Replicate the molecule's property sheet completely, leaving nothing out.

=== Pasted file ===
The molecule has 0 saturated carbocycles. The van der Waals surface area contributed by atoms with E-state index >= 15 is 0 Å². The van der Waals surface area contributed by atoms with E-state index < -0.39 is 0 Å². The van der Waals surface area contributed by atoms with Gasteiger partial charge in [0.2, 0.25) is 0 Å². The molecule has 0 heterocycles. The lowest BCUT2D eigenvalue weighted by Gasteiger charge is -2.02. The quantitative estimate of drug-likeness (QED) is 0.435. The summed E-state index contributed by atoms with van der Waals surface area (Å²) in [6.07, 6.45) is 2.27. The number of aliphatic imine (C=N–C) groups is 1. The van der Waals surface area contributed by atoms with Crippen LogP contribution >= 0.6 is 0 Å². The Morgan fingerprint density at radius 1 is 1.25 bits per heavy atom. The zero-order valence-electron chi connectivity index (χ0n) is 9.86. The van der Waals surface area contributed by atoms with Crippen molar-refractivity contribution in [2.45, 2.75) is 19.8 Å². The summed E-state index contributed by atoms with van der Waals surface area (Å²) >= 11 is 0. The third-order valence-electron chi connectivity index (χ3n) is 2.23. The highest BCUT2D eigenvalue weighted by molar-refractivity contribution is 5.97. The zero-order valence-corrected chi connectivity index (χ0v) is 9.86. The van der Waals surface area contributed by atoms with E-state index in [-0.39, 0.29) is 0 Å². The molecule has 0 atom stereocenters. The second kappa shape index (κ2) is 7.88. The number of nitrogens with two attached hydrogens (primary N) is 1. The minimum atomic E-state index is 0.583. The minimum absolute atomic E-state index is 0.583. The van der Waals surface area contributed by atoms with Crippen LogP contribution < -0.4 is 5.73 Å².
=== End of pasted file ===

The molecule has 0 saturated carbocycles. The van der Waals surface area contributed by atoms with E-state index >= 15 is 0 Å². The van der Waals surface area contributed by atoms with E-state index < -0.39 is 0 Å². The van der Waals surface area contributed by atoms with Gasteiger partial charge in [0.2, 0.25) is 0 Å². The molecule has 0 heterocycles. The lowest BCUT2D eigenvalue weighted by Gasteiger charge is -2.02. The quantitative estimate of drug-likeness (QED) is 0.435. The summed E-state index contributed by atoms with van der Waals surface area (Å²) in [6.07, 6.45) is 2.27. The number of aliphatic imine (C=N–C) groups is 1. The van der Waals surface area contributed by atoms with Crippen LogP contribution >= 0.6 is 0 Å². The Morgan fingerprint density at radius 1 is 1.25 bits per heavy atom. The zero-order valence-electron chi connectivity index (χ0n) is 9.86. The van der Waals surface area contributed by atoms with Crippen molar-refractivity contribution in [2.45, 2.75) is 19.8 Å². The summed E-state index contributed by atoms with van der Waals surface area (Å²) >= 11 is 0. The third-order valence-electron chi connectivity index (χ3n) is 2.23. The highest BCUT2D eigenvalue weighted by molar-refractivity contribution is 5.97. The zero-order valence-corrected chi connectivity index (χ0v) is 9.86. The van der Waals surface area contributed by atoms with E-state index in [-0.39, 0.29) is 0 Å². The molecule has 0 atom stereocenters. The second kappa shape index (κ2) is 7.88. The number of nitrogens with two attached hydrogens (primary N) is 1. The minimum atomic E-state index is 0.583. The minimum absolute atomic E-state index is 0.583. The van der Waals surface area contributed by atoms with Crippen LogP contribution < -0.4 is 5.73 Å².